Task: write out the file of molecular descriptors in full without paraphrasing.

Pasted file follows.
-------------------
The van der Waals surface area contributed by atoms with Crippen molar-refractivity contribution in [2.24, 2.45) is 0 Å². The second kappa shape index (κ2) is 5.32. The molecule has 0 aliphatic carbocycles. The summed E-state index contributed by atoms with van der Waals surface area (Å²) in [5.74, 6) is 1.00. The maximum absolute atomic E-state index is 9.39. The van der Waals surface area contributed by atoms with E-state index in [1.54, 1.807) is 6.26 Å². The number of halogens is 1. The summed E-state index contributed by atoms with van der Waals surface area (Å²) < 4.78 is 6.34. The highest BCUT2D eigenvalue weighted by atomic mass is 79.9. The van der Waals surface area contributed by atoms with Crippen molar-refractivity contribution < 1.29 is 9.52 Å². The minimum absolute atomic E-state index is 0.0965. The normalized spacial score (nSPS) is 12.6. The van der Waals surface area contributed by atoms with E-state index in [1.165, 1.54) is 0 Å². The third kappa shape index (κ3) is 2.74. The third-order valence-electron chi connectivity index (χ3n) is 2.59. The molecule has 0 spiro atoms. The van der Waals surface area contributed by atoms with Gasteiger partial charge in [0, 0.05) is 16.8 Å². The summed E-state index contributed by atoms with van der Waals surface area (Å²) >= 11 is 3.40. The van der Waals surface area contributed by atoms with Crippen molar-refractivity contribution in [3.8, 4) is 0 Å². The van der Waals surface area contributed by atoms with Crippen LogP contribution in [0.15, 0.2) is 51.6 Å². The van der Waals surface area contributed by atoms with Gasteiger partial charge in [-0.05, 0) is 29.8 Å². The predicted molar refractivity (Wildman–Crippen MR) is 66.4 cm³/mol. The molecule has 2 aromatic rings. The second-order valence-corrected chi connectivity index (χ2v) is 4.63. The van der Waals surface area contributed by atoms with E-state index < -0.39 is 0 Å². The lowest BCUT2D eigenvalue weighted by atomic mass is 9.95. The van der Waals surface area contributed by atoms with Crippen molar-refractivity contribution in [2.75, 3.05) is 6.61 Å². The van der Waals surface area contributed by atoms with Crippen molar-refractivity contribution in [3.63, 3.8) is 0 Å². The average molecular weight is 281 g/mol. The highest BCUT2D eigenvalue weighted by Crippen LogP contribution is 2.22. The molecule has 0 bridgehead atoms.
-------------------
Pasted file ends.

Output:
The van der Waals surface area contributed by atoms with Crippen molar-refractivity contribution in [2.24, 2.45) is 0 Å². The second kappa shape index (κ2) is 5.32. The molecule has 0 aliphatic carbocycles. The summed E-state index contributed by atoms with van der Waals surface area (Å²) in [5.74, 6) is 1.00. The maximum absolute atomic E-state index is 9.39. The van der Waals surface area contributed by atoms with E-state index in [1.54, 1.807) is 6.26 Å². The number of halogens is 1. The summed E-state index contributed by atoms with van der Waals surface area (Å²) < 4.78 is 6.34. The highest BCUT2D eigenvalue weighted by atomic mass is 79.9. The van der Waals surface area contributed by atoms with Crippen molar-refractivity contribution < 1.29 is 9.52 Å². The minimum absolute atomic E-state index is 0.0965. The normalized spacial score (nSPS) is 12.6. The van der Waals surface area contributed by atoms with E-state index in [1.165, 1.54) is 0 Å². The third kappa shape index (κ3) is 2.74. The third-order valence-electron chi connectivity index (χ3n) is 2.59. The molecule has 0 spiro atoms. The van der Waals surface area contributed by atoms with Gasteiger partial charge in [0, 0.05) is 16.8 Å². The summed E-state index contributed by atoms with van der Waals surface area (Å²) >= 11 is 3.40. The van der Waals surface area contributed by atoms with Crippen molar-refractivity contribution in [3.8, 4) is 0 Å². The van der Waals surface area contributed by atoms with Crippen LogP contribution in [0.15, 0.2) is 51.6 Å². The van der Waals surface area contributed by atoms with Gasteiger partial charge in [-0.05, 0) is 29.8 Å². The predicted molar refractivity (Wildman–Crippen MR) is 66.4 cm³/mol. The molecule has 2 aromatic rings. The second-order valence-corrected chi connectivity index (χ2v) is 4.63. The van der Waals surface area contributed by atoms with E-state index < -0.39 is 0 Å². The lowest BCUT2D eigenvalue weighted by atomic mass is 9.95. The van der Waals surface area contributed by atoms with Crippen molar-refractivity contribution in [2.75, 3.05) is 6.61 Å². The van der Waals surface area contributed by atoms with Crippen molar-refractivity contribution in [3.63, 3.8) is 0 Å². The average molecular weight is 281 g/mol. The highest BCUT2D eigenvalue weighted by Crippen LogP contribution is 2.22. The molecule has 0 bridgehead atoms.